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Vacation. Time for peace, quiet, introspection, and some rather peculiar characters.



May 24, 1987

Something weird happened today. I'm really not at all sure what to make of it.
    Maine is lovely. My island doesn't even have a name, just a number on a nautical chart, in the middle of nowhere—exactly what I was looking for. I'm at a little B&B called the Castleview by the Sea, a lengthy name for a small, charming place, one of two on the island. The food here is incredibly good—it's like having Dawn around, without the vague unease that comes from having a virtual unpaid servant around the base, never mind wondering where the stuff comes from. I'm eating more than normal, but I don't seem to be gaining anything besides way more energy than I can use in a day. I should just resign myself to being scrawny. Few other guests this early in the year, and all the solitude I could want for the past few days while I try to sort through everything that's happened.
    Technically speaking, we only get a week vacation (horrible hours, high risks, atrocious pay, no benefits worth speaking of—I occasionally find myself wondering why I'm doing this... then I remember). It meant jumping through a few hoops down at the station.
    "Here's all your paperwork and forms, I just need you to sign there and initial there. This is your medical leave clearance."
    I winced. God, this was embarrassing.
    "I know, it's ridiculous and stupid," Reilly commiserated. "But it does get you two weeks off in a row, which I think you really desperately need."
    "I can't really argue with that, actually," was my resigned reply, signing as requested. I still haven't been sleeping well, and it shows.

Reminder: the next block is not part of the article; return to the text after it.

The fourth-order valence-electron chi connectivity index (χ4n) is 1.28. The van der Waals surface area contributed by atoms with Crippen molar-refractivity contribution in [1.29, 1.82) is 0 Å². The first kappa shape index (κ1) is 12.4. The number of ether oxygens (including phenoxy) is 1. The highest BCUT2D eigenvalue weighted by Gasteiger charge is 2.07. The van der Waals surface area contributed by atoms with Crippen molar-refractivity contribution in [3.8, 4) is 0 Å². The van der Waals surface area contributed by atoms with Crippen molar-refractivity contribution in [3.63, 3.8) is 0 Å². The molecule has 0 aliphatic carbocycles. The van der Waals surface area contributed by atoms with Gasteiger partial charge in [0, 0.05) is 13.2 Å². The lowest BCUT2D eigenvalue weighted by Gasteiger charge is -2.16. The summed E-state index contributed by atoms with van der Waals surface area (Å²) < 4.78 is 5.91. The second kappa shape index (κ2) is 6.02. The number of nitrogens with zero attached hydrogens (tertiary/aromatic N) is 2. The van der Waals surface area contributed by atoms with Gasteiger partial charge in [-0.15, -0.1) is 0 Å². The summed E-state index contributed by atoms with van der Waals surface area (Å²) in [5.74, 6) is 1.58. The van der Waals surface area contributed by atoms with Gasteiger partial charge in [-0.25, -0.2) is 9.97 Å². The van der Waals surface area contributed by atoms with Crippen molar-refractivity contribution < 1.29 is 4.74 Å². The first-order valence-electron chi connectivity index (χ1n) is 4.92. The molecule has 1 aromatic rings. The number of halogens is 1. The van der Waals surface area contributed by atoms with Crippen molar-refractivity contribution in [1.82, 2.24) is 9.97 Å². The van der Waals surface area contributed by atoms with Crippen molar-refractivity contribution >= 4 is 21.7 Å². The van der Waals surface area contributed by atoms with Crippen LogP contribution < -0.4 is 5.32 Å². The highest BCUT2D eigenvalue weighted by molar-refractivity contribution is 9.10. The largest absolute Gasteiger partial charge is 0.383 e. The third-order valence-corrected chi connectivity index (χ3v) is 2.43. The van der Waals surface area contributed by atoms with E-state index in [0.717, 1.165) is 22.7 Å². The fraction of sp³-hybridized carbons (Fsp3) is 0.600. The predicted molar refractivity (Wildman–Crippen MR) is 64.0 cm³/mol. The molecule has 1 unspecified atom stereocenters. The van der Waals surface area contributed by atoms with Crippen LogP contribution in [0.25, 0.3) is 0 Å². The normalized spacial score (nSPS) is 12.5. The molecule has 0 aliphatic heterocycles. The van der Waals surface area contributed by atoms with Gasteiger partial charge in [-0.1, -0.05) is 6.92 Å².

"How're you doin'?"
    I hesitated on a lie (which wouldn't have worked), then hesitated on the truth (which would have taken a long time), and settled on, "Complicated."
    "Fair enough." He paused, then went on cautiously. "I'm curious though, and you don't have to answer this now—where do we stand, here? I mean, this is something for you to think about."
    My belated New Years resolution is to stop avoiding things quite so much. "Well, I've been thinking about this for a while... I owe you a couple of apologies, I think," I said quietly.
    "Probably could chalk up one or two for you, too," he admitted readily.
    "There's really no good excuse for the way I was acting last time we talked. And I never even said thank you, for everything you did before that," I added.
    "Consider thanks given and apologies tendered."
    "Thanks." He could have made that a lot harder.
    "So, we're still friends?"
    I glanced away and back. "Yeah."
    "I think my wife's gotten clear on the whole you, me, her thing," Reilly added.
    I raised a brow. "I figured she was going to want my head, still." Especially now that he's actually gotten hurt by this mess. If they'd been another ten feet off the ground....
    "No, no... it all has to do with me, I obsess."
    "Yeah, well, you're not the only one in the world."